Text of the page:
Monday, August 14, 2017


For the last six years, I've delivered meals for Meals on Wheels.

It's a good thing to do, and something that I value.  Nationally, though, Meals on Wheels programs have increasingly struggled to fill volunteer roles.

So in Fairfax County, the County has decided to institute new requirements for volunteers.  An array of forms, all of which must be filled out online.

Releases and contracts governing everything from media use to protocols for client engagement.

References, which are not required, but may be required, depending on what you're volunteering to do.  They don't tell you which.

Then a mandatory one hour training and orientation program, which must be registered for online.

After which, one is given a form that must be taken to the county courthouse, where one must be fingerprinted by police, and after which a criminal background check will be run on all volunteers.

All so volunteers can get their official volunteer badges, and be permitted to continue doing the thing they've been doing without official volunteer badges for decades.

Which is delivering food to the homebound, and talking with them if they feel like talking.  This, let me tell you, is noncomplex.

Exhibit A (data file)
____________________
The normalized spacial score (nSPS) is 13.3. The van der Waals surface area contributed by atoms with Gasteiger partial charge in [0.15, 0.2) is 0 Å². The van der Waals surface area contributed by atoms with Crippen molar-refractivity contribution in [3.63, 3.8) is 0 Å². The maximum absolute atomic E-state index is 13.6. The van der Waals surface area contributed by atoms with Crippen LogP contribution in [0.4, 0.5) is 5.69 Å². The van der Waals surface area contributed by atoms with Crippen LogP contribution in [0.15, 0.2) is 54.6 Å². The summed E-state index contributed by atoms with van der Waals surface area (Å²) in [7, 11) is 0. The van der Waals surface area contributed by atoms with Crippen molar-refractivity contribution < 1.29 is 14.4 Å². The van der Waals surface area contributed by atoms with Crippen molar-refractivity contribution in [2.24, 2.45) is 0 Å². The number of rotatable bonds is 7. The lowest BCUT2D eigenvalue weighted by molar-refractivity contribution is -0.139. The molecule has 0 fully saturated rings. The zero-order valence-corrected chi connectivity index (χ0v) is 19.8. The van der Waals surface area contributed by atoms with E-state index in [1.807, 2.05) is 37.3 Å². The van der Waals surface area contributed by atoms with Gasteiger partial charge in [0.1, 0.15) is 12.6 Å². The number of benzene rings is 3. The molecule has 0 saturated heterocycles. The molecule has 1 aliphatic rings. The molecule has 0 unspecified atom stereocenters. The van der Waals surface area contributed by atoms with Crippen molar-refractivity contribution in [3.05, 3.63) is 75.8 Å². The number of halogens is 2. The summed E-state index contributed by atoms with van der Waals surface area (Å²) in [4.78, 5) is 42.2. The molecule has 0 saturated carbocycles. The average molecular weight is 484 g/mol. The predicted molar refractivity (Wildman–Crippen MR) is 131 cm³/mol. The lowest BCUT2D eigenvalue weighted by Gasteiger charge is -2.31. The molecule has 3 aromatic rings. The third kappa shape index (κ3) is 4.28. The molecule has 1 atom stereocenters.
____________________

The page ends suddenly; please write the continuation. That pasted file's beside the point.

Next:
Why do we need volunteer badges?  So that the clients can check our badges to be sure we are who we say we are when we deliver meals.  So that the County can have our fingerprints in a database.

This is to prevent elder abuse, and protect a vulnerable population, or so the County tells us.

All of which sounds well and good, only, really?  It isn't.

Are there instances of documented abuse?  No, well, actually, there aren't.  But it might happen.

What is documented is a decrease in the volunteer pool for the program locally, as the dual incomes required to live in the DC area and the bustling schedule of Washingtonians crowd out voluntarism.   Those who do volunteer are mostly older and retirees themselves.

For that population, a complex process involving online registration and multiple trips to orientations will be onerous and confusing.

What the County is doing is making it harder to volunteer, putting structural inhibitors in place to make the act of doing something more challenging.  They are also approaching volunteering as if it required the same oversight as a paid position.

But wait.  What about the badges?  Won't those help?

Not if you've ever actually driven for Meals on Wheels.  If you've ever actually done deliveries, you'd know that a significant percentage of the client population have limited mobility.  Many leave their doors open for volunteers to enter.  Further, many have visual impairments, meaning their capacity to closely inspect an "official badge" is marginal.

I'll complete the requirements.  I will also, once I am done, offer to help any new volunteers negotiate the new thicket of requirements.

Yet I am stuck wondering as to the "why" of them.